Blaze Bernstein was on winter break and visiting his parents in Lake Forest when they proudly explained that his namesake was Blaise Pascal, the 17th-century child prodigy who went on to become a mathematician, inventor and master of prose.
The 19-year-old pre-med student at the University of Pennsylvania flashed a shy smile when they added, “We expect great things from you, too,” according to a website the family created in his memory.
A few hours later, Bernstein left the house without saying goodbye. He was reported missing the next day by his family, who became concerned after he didn’t show up for a dental appointment.
On Friday, three days after his body was found in a shallow grave in an Orange County park, detectives said they had arrested Samuel Lincoln Woodward, a 20-year-old high school classmate of Bernstein’s, in the slaying. The Orange County coroner’s office said Monday that the cause of death remains under investigation.
Bernstein had been stabbed more than 20 times, and detectives are probing whether the killing was an act of rage, the Orange County Register reported Monday, citing a search warrant affidavit. Authorities said the document has been placed under seal as of Monday night.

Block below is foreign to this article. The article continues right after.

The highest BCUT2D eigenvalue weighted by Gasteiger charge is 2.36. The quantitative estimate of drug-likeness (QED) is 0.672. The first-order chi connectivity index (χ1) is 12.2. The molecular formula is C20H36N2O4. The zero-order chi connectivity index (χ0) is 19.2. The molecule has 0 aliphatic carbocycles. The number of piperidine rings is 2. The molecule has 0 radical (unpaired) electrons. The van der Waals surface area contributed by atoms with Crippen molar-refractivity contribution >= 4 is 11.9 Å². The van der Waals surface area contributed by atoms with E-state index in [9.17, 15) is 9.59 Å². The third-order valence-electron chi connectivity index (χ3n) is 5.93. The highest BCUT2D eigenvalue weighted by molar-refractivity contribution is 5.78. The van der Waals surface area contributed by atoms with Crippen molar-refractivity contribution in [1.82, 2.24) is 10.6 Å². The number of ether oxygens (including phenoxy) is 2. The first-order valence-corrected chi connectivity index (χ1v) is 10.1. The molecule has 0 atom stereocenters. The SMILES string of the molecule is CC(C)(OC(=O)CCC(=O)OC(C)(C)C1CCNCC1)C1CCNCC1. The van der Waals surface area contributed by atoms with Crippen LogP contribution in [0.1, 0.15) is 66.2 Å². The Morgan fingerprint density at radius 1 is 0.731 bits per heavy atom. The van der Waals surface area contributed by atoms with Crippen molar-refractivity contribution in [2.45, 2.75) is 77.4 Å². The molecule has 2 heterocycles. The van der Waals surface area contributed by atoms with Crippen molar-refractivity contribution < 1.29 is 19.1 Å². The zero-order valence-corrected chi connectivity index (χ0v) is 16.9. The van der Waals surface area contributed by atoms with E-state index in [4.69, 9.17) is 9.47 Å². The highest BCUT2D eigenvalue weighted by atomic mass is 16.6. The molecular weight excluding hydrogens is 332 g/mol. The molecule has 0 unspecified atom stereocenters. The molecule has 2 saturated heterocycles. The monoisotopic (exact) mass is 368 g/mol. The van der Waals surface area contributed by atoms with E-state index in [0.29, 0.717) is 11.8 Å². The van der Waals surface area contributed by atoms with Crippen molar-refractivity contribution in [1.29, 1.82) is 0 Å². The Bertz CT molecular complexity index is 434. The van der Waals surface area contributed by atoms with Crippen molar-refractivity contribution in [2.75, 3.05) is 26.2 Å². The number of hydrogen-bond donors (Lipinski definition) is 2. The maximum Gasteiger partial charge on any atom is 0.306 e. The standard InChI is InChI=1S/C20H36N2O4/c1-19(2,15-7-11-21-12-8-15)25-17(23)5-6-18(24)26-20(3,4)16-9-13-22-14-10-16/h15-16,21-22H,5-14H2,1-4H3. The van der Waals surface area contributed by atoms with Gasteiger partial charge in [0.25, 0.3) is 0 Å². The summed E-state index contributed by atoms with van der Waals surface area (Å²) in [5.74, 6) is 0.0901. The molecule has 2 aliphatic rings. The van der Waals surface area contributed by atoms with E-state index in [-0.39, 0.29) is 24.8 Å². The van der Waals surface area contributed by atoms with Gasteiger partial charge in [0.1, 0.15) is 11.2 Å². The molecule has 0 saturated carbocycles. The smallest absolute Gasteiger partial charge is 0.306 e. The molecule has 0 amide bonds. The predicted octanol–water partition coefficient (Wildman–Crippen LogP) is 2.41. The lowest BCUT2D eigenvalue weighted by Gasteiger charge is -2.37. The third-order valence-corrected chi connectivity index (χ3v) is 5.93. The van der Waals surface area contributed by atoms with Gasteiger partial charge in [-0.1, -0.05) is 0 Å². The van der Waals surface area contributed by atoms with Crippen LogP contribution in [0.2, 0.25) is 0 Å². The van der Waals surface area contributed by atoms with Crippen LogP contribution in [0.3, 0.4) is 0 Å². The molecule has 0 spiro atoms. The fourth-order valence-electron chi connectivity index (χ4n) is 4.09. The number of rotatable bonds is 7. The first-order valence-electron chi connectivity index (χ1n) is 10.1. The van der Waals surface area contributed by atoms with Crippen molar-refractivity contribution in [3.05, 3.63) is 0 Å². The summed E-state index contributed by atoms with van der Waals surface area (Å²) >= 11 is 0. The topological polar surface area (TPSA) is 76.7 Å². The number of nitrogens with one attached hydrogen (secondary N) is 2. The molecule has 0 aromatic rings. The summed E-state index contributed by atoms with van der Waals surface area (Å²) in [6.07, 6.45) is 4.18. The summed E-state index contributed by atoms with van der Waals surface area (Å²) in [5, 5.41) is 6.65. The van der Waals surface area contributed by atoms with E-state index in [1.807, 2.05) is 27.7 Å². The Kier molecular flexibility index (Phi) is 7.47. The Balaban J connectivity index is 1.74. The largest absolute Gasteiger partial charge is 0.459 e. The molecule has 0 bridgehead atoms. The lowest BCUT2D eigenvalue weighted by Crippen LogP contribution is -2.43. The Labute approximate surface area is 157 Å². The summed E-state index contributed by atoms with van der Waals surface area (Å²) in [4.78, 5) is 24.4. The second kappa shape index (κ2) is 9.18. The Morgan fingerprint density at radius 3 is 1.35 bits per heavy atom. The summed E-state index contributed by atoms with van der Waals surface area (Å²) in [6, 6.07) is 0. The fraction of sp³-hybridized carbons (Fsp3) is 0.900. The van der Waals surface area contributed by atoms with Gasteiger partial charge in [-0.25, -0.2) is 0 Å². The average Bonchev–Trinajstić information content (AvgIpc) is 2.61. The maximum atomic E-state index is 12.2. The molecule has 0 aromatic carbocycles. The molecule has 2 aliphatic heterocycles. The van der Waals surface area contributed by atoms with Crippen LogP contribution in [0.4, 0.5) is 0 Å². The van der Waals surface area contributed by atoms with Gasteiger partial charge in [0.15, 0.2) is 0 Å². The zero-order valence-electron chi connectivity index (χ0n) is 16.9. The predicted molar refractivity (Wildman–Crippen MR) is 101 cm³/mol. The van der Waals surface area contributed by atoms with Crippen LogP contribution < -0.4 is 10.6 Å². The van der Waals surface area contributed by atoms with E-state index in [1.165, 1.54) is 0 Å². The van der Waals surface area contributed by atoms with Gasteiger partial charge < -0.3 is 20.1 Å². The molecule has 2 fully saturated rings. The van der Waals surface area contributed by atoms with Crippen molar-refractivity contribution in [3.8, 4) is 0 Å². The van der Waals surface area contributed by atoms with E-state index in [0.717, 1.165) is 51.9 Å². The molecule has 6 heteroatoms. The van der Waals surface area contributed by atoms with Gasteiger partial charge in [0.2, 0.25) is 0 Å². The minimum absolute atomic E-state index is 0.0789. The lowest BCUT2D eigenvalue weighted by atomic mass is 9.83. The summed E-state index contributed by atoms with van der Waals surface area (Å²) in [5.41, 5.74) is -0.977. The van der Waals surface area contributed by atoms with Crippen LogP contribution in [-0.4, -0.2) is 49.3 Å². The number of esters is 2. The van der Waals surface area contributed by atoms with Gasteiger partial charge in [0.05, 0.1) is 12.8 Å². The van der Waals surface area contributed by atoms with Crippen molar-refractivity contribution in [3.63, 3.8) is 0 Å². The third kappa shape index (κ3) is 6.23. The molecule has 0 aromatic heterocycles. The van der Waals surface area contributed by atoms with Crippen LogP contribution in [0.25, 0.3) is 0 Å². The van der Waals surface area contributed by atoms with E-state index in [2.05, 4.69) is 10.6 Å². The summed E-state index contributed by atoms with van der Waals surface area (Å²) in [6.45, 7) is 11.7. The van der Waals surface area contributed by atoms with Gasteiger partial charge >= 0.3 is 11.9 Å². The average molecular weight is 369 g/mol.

The affidavit also said Woodward told investigators that Bernstein kissed him on the lips, but Woodward pushed him away, the newspaper reported.
Woodward is to be arraigned in Superior Court this week.
At the University Synagogue in Irvine on Monday, Rabbi Arnold Rachlis led more than 500 people in a tribute to Bernstein.
Rachlis’ voice quivered with emotion as he launched the 90-minute service with these words: “We are gathered here today because this is a death that we never expected and still find hard to believe.”
Bernstein was eulogized as a personable, sensitive and innovative young man whose passion for gourmet cooking and writing intersected in his work as a managing editor of Penn Appetit, a student-run food magazine.
“I can’t help but think how Blaze’s name is a verb — and not just any verb, but one that means to burn fiercely and brightly,” said Jamie-Lee Josselyn, who was among Bernstein’s creative writing instructors at Penn.
In an interview later, she added, “What we see here is a tremendous amount of potential that was not allowed to fully materialize, and that has lit a fire in the hearts of thousands.”
Authorities said Bernstein left behind personal belongings, including his keys, wallet and eyeglasses, when he left his parents’ home to see a friend around 10:30 p.m. on Jan. 2.
During the memorial, Gideon Bernstein, Blaze’s father, addressed his son this way: “You were like a young pony just getting into a steady gallop, with your face to the wind and so looking forward to what was coming next.